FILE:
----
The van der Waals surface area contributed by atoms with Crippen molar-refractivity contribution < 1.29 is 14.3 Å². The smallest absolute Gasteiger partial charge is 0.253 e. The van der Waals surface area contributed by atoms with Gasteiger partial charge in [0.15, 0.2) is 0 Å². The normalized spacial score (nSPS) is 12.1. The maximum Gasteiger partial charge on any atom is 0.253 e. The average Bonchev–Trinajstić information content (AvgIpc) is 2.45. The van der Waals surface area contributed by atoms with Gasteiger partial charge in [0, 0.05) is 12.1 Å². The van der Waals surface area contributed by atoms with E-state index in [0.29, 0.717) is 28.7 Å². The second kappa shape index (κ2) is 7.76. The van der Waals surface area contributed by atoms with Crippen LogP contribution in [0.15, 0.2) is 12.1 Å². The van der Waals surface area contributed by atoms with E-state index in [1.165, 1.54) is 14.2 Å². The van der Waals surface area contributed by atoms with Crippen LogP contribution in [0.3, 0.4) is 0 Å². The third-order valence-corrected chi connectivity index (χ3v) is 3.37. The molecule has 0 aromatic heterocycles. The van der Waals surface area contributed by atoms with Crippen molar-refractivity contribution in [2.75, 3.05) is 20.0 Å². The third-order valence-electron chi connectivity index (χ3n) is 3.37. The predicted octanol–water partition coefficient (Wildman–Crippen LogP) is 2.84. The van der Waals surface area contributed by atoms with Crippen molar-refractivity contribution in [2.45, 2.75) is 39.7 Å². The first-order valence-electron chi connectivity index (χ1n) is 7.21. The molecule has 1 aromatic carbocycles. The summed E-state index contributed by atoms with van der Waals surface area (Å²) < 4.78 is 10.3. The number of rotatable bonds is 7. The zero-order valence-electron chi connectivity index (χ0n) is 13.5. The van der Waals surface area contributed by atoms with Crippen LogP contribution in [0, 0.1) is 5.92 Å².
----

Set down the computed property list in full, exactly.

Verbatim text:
The van der Waals surface area contributed by atoms with Crippen molar-refractivity contribution < 1.29 is 14.3 Å². The smallest absolute Gasteiger partial charge is 0.253 e. The van der Waals surface area contributed by atoms with Gasteiger partial charge in [0.15, 0.2) is 0 Å². The normalized spacial score (nSPS) is 12.1. The maximum Gasteiger partial charge on any atom is 0.253 e. The average Bonchev–Trinajstić information content (AvgIpc) is 2.45. The van der Waals surface area contributed by atoms with Gasteiger partial charge in [0, 0.05) is 12.1 Å². The van der Waals surface area contributed by atoms with E-state index in [0.29, 0.717) is 28.7 Å². The second kappa shape index (κ2) is 7.76. The van der Waals surface area contributed by atoms with Crippen LogP contribution in [0.15, 0.2) is 12.1 Å². The van der Waals surface area contributed by atoms with E-state index in [1.165, 1.54) is 14.2 Å². The van der Waals surface area contributed by atoms with Crippen LogP contribution in [0.3, 0.4) is 0 Å². The third-order valence-corrected chi connectivity index (χ3v) is 3.37. The molecule has 0 aromatic heterocycles. The van der Waals surface area contributed by atoms with Crippen molar-refractivity contribution in [2.75, 3.05) is 20.0 Å². The third-order valence-electron chi connectivity index (χ3n) is 3.37. The predicted octanol–water partition coefficient (Wildman–Crippen LogP) is 2.84. The van der Waals surface area contributed by atoms with Crippen molar-refractivity contribution in [2.45, 2.75) is 39.7 Å². The first-order valence-electron chi connectivity index (χ1n) is 7.21. The molecule has 1 aromatic carbocycles. The summed E-state index contributed by atoms with van der Waals surface area (Å²) < 4.78 is 10.3. The number of rotatable bonds is 7. The zero-order valence-electron chi connectivity index (χ0n) is 13.5. The van der Waals surface area contributed by atoms with Crippen LogP contribution in [0, 0.1) is 5.92 Å².